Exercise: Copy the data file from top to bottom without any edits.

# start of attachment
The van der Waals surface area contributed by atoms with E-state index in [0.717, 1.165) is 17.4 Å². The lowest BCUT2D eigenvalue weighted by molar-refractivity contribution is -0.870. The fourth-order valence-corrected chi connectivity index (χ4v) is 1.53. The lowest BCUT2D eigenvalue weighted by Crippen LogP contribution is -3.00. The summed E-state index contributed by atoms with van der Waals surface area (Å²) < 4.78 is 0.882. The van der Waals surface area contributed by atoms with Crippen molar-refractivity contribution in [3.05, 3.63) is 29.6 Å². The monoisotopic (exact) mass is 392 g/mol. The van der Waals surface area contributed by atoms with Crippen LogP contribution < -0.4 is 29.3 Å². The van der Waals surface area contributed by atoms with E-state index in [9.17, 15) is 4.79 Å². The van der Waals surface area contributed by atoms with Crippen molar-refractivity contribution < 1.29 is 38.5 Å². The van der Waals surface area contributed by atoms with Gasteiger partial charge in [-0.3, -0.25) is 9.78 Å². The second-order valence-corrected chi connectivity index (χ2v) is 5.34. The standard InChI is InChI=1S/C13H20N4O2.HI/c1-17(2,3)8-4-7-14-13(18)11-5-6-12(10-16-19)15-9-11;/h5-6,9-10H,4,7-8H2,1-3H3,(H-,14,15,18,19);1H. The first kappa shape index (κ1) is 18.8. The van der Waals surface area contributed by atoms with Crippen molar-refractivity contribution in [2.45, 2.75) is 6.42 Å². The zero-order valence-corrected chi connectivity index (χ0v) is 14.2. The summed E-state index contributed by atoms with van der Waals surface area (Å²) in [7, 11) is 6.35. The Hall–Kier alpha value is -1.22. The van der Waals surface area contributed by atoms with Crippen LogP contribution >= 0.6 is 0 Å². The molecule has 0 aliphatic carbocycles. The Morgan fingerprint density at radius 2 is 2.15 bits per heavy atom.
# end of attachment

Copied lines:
The van der Waals surface area contributed by atoms with E-state index in [0.717, 1.165) is 17.4 Å². The lowest BCUT2D eigenvalue weighted by molar-refractivity contribution is -0.870. The fourth-order valence-corrected chi connectivity index (χ4v) is 1.53. The lowest BCUT2D eigenvalue weighted by Crippen LogP contribution is -3.00. The summed E-state index contributed by atoms with van der Waals surface area (Å²) < 4.78 is 0.882. The van der Waals surface area contributed by atoms with Crippen molar-refractivity contribution in [3.05, 3.63) is 29.6 Å². The monoisotopic (exact) mass is 392 g/mol. The van der Waals surface area contributed by atoms with Crippen LogP contribution < -0.4 is 29.3 Å². The van der Waals surface area contributed by atoms with E-state index in [9.17, 15) is 4.79 Å². The van der Waals surface area contributed by atoms with Crippen molar-refractivity contribution < 1.29 is 38.5 Å². The van der Waals surface area contributed by atoms with Gasteiger partial charge in [-0.3, -0.25) is 9.78 Å². The second-order valence-corrected chi connectivity index (χ2v) is 5.34. The standard InChI is InChI=1S/C13H20N4O2.HI/c1-17(2,3)8-4-7-14-13(18)11-5-6-12(10-16-19)15-9-11;/h5-6,9-10H,4,7-8H2,1-3H3,(H-,14,15,18,19);1H. The first kappa shape index (κ1) is 18.8. The van der Waals surface area contributed by atoms with Crippen molar-refractivity contribution in [2.45, 2.75) is 6.42 Å². The zero-order valence-corrected chi connectivity index (χ0v) is 14.2. The summed E-state index contributed by atoms with van der Waals surface area (Å²) in [7, 11) is 6.35. The Hall–Kier alpha value is -1.22. The van der Waals surface area contributed by atoms with Crippen LogP contribution >= 0.6 is 0 Å². The molecule has 0 aliphatic carbocycles. The Morgan fingerprint density at radius 2 is 2.15 bits per heavy atom.